Curriculum, Instructional Tools

Classroom Hack: Table Captains for Small Group Work

Small group-work: on the surface, it seems like a fantastic way to foster inquiry, bolster peer-to-peer interaction, and give students a taste of those real-world skills of collaboration, problem-solving, and communication.

But, as any substitute teacher will tell you, small group-work does not just happen. In fact, giving students a set of directions and letting them at it is most certainly a recipe for not-total-success. There are a lot of implicit assumptions on the teachers’ end: that students will know when they’ve reached the end of the task; that students will have all of the resources to finish the task; that all students will contribute and roughly equally; that all students will know exactly what needs to get done and a general idea of how. And the list goes on.

And, if your students are anything like I was when I was 11, if any of the above assumptions prove faulty, soon the task at hand, the collaboration, and any form of focus will fly across the room faster than a spitball.

So what to do?

First, let’s cover the bases. In order for group-work to…work, the following is a quick to-do list for teachers:

  • EXPLAIN IT
  • EXPLAIN IT AGAIN DIFFERENTLY
  • MODEL IT
  • PRACTICE IT
  • COACH IT
  • PRACTICE IT AGAIN
  • SUPPORT IT
  • REFINE IT

…come to think of it, this is probably an applicable framework for introducing anything in the classroom. But, I digress.

One of the problems with giving directions and letting students have at it is that students likely need more support when it comes to role definition. It’s unfair to constantly assume one student will “step up” as a leader. This is typically an extroverted student who perhaps doesn’t always particularly like the role, and it also makes it ever-challenging for introverted or more timid students to take on a role, which they may actually love!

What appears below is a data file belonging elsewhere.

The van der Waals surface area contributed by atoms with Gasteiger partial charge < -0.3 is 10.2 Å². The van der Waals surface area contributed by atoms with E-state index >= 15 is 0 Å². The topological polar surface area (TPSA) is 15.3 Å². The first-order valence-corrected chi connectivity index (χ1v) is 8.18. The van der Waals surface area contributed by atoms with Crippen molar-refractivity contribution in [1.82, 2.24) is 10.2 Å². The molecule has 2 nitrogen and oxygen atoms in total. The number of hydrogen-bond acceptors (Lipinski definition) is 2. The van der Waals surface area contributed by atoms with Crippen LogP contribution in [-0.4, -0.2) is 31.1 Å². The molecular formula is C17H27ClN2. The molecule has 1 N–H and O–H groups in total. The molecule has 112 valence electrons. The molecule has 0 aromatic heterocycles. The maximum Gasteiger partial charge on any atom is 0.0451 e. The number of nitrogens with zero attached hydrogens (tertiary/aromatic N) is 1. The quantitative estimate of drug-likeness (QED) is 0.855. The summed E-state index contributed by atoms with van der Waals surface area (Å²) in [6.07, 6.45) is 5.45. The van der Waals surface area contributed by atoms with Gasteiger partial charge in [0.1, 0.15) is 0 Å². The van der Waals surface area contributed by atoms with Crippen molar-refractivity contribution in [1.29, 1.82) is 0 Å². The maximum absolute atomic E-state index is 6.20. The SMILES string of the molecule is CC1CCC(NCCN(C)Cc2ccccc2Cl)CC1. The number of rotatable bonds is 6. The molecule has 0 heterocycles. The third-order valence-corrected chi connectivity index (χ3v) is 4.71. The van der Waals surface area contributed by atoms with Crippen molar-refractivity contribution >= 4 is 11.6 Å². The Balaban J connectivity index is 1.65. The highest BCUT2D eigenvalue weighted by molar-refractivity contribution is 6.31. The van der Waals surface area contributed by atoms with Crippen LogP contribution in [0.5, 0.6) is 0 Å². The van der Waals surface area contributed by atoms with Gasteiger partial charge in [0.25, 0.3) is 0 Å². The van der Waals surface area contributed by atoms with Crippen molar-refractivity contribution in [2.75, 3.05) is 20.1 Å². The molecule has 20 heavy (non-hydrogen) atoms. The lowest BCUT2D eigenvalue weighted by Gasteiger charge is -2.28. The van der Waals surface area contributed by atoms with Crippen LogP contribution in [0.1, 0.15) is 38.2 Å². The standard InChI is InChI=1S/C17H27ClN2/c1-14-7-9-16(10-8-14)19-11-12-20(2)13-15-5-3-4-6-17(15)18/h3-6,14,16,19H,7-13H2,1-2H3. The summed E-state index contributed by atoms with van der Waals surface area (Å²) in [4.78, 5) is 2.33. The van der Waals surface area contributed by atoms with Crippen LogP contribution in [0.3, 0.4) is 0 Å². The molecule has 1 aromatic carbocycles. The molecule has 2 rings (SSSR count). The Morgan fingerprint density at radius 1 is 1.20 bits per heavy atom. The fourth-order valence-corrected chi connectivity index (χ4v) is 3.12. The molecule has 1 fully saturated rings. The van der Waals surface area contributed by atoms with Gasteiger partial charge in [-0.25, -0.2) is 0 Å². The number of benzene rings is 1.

Enter Table Captains: an equitable way for students to practice leadership roles, either as designated leaders or active followers.

How it works

Here’s the gist:

  • Students are divided into groups of 3-6
  • Each group has 1 Table Captain
  • Table Captains have extra responsibilities are in charge of keeping the team in line with respect to task completion; timing; and organization

A Table Captain is in charge of all materials and ensures the small groups stay on task within the given time frame. The philosophy is that students without a strong focus or drive tend to rapidly dissipate. With a clear leader in the group, students know who to turn to when they have questions about the task at hand. Additionally, when students have a leadership role, they are more likely to be invested in the tasks at hand, and ultimately, the learning at hand. This strategy also allows students to practice speaking to one another, instead of simply just to a teacher. In doing so, you’ll find students are learning from one another, and really… isn’t that kind of what we’re going for here? (Nod your head)

The Goods

Below is a sample Table Captain Task Page:.

Table Captain supplies in my (Grade 5-7) classroom typically include Post-Its + Folder with all necessary articles and Table Captain task page. I announce Table Captains the night before so students who may need (or appreciate) it can mentally prepare for being a leader.

Putting it all together

In order for students to understand how this works, follow the above to-do list:

  • EXPLAIN IT (have a conversation with your class about leadership opportunities)
  • EXPLAIN IT AGAIN DIFFERENTLY (show students a Table Captain sheet. Ask them what roles a Table Captain seems to hold)
  • MODEL IT (use a fellow teacher, aid, student, etc. and show, in a condensed version, of what this process looks like. For real. Do it.)
  • PRACTICE IT (give a sample task to the class. Offer students the chance to demonstrate to the class, if they’re confident)
  • DO IT (give a real task! Let it rip!)
  • COACH IT (wander about while students engage in Table Captain tasks. Check in with your Captains after class. Have them send you a quick email, including what went well and what was challenging– 1 sentence each)
  • PRACTICE IT AGAIN (keep doing it! You won’t know how it’s going until you’ve done it more than once)
  • SUPPORT IT (check in with your Table Captains. Be consistent. Even if it seems to not work the first few weeks, give it a chance. Don’t judge it until students have been Table Captains at least 3 times. That’s approximately 12 rounds. Data is important!)
  • REFINE IT (something work better or differently in your classroom? Get creative! Own it, customize it, rock it.)

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